Follow the artist on Instagram @beawolert
Born 1995 in New York, NY
Born and raised in the Bronx-Brooklyn areas, Dolo has been making art for as long as he can remember. Initially drawn to drawing, the artist later transitioned to paint — first watercolor and then oil. “Didn’t even bother to give acrylic a chance due to the inability to blend colors as smooth as oil,” says Dolo, speaking of his favorite and primary medium. Initially, he was calling his art “Creative Expansion,” which eventually became Dolo Art. “When 2016 hit, I started to take things a lot more seriously moving towards the life, lifestyle and massive success that I want for myself from this industry.” A self-taught artist, Dolo considers himself a “natural” at certain techniques which he picked up without so much as one class. A helpful mentor once told him “if you can draw, you can paint.” Inspired by himself, the artist is extremely driven with a hard and smart work ethic. His paintings invoke both realism and expressionism. An animal lover with lots of energy to mobilize into his practice, music typically helps Dolo get in the zone. Artists that have had impact and influence in Dolo’s life include Migos, Fredo Santana, Chief Keef and a few NYC-based music artists. “These artists are highly relatable to what most people in slums, hoods, and other forms of middle and lower-class residences and/or neighborhoods went through and go through even in present day; it’s about being able to come up and get wealthy off of your talent,” says Dolo.
Born 1978 in London
“For as long as I can remember, I have spent most of my time drawing, painting and making things. At school, I was the artist. It wasn’t like I had a choice. Everybody told me I was an artist,” remembers Claire Zakiewicz, who spent her childhood creating elaborate board games, painting, drawing, making clothes, music and jewelry with friends and kin. Nowadays, Zakiewicz is a Multi-media Artist and DJ. Her main focus is Art, drawing in particular. Post-college brought a bit of a low emotionally, a time when it felt impossible to “make money without compromising my creativity – selling out, as I saw it.” Having been warned by faculty to go into illustration or fashion design, she stubbornly clung to Fine Art. “For many years, I worked extremely hard developing my ability to be resourceful, so that I could gradually reduce the number of hours I worked for money,” says Claire about taking on work as a teacher, gallery assistant, website designer, saxophonist and DJ, while still being a painter that both exhibited and sold paintings. During her Masters, she became more experimental with her work, performing with composers, improvisers, dancers and theatre artists. Likewise, painting, performance, improvised and composed sonic works, animation and writing are important components of her current practice. “My work is about the processes and materials of drawing itself – it’s about perception, observation, focus, movement, theories of time, space and energy.” Currently, the artist is looking at improvisation and composition as well as the relationships between sound and drawing. Working both solo and collaborative at times, her inter-disciplinary ensemble made up of dancers, musicians, poets and visual artists is called Assembly. Working out of her studio in London, the artist also keeps a storage unit in New York and is there often. In the coming months, she has a studio at Elizabeth Foundation for the Arts in New York, which provides both studio space and a forum for the development of artistic practices. “When traveling, my sketchbook becomes my studio,” confides Claire. One of her greatest artistic challenges is knowing when a work is finished. “Resolution is part of an artistic process. My biggest challenge is working with the tension between struggle and resolution.” Right now, she’s working on multiple projects, including collaborations with various musicians, physicists, and actors to continue research into the relationships between sound, movement and drawing as integrated modalities. Her forthcoming written essay The Aesthetics of Imperfection, edited by Andy Hamilton, will be published this March by Bloomsbury. Another writing project in collaboration with poet Dannie-Lu Carr, for a book called Open, explores the dialogue between word and drawing and will be presented as a series of spoken word and live drawing performances in New York, Venice and London at the time of publication. Artwork wise, she’s in the midst of a new series about the tension between failure and perfection, which will be exhibited at Arti511 in Venice during the opening of the Biennale. The Aesthetics of Failure opens in May at Arti3160, Venice during the opening weeks of the Venice Biennale. The full exhibition will include performances by Assembly, featuring musicians Gavin Starks, Lenna Pierce, poet Dannie-Lu Carr and dancers Mariana Alvierez, Pierre Guilbault, and Anna Chirescu.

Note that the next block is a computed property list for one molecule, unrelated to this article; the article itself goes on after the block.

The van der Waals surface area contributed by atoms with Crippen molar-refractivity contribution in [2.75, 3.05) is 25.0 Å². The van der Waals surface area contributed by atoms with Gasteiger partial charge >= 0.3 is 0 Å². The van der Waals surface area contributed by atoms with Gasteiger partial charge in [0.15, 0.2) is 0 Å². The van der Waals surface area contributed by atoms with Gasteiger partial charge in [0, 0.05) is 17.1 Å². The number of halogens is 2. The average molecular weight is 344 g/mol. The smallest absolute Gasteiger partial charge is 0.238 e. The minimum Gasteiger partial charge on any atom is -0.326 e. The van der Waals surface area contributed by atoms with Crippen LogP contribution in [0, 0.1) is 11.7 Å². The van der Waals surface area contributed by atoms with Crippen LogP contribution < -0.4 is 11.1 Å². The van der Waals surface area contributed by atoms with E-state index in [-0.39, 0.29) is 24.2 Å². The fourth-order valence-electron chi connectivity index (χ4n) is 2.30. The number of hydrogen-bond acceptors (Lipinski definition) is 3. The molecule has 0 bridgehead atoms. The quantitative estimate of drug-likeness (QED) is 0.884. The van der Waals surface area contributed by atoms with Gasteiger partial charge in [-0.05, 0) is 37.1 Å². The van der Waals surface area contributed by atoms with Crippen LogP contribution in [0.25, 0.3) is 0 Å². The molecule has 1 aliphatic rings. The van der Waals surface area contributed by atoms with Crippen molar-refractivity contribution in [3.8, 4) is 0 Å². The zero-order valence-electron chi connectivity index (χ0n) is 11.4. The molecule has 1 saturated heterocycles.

Born 2000 in New York City
Art is a form of expression artist Kush D harnesses as a means of “creating singular, resonant experiences for others.” Working primarily in Music and the Visual Arts, his current practice centers around the struggle to find identity and “coping with who you are through what you create.” Currently a student at NYU’s Tisch School of the Arts, Kush is well aware that having the funds to create everything he wants is not always possible. Meanwhile, he is able to self-finance his projects to a large degree. “I want to do so much artistically, and I don’t know if my ambitions will outlast my time,” remarks Kush. In addition to visual projects, the artist is producing and mixing tracks for other popular NYC music artists such as Deem Spencer, doing creative work for the new music platform Treble, and writing and directing a film this summer. “I’m planning on creating a grander visual experience for my next music project — something that no one else has ever done,” says the artist.